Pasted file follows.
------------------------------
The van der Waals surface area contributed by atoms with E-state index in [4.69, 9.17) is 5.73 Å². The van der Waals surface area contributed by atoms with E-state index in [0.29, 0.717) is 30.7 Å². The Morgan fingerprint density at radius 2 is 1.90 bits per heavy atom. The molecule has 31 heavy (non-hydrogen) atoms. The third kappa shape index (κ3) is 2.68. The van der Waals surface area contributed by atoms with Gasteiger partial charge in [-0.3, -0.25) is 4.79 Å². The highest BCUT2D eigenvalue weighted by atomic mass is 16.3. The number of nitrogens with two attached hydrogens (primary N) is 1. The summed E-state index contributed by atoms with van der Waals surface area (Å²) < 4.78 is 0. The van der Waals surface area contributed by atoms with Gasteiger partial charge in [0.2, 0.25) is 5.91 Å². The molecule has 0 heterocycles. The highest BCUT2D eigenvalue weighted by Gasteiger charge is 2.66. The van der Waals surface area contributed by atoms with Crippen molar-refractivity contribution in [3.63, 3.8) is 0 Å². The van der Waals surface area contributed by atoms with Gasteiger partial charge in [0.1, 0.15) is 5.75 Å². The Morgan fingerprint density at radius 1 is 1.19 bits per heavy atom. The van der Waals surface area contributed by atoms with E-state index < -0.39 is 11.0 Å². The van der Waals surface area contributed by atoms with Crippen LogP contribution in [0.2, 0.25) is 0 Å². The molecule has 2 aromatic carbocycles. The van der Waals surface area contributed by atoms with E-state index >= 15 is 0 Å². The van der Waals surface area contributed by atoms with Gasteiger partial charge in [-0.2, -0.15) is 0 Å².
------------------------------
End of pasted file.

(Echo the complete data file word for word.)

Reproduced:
The van der Waals surface area contributed by atoms with E-state index in [4.69, 9.17) is 5.73 Å². The van der Waals surface area contributed by atoms with E-state index in [0.29, 0.717) is 30.7 Å². The Morgan fingerprint density at radius 2 is 1.90 bits per heavy atom. The molecule has 31 heavy (non-hydrogen) atoms. The third kappa shape index (κ3) is 2.68. The van der Waals surface area contributed by atoms with Gasteiger partial charge in [-0.3, -0.25) is 4.79 Å². The highest BCUT2D eigenvalue weighted by atomic mass is 16.3. The number of nitrogens with two attached hydrogens (primary N) is 1. The summed E-state index contributed by atoms with van der Waals surface area (Å²) < 4.78 is 0. The van der Waals surface area contributed by atoms with Gasteiger partial charge in [0.2, 0.25) is 5.91 Å². The molecule has 0 heterocycles. The highest BCUT2D eigenvalue weighted by Gasteiger charge is 2.66. The van der Waals surface area contributed by atoms with Crippen molar-refractivity contribution in [3.63, 3.8) is 0 Å². The van der Waals surface area contributed by atoms with Gasteiger partial charge in [0.1, 0.15) is 5.75 Å². The Morgan fingerprint density at radius 1 is 1.19 bits per heavy atom. The van der Waals surface area contributed by atoms with E-state index < -0.39 is 11.0 Å². The van der Waals surface area contributed by atoms with Crippen LogP contribution in [0.2, 0.25) is 0 Å². The molecule has 2 aromatic carbocycles. The van der Waals surface area contributed by atoms with E-state index >= 15 is 0 Å². The van der Waals surface area contributed by atoms with Gasteiger partial charge in [-0.2, -0.15) is 0 Å².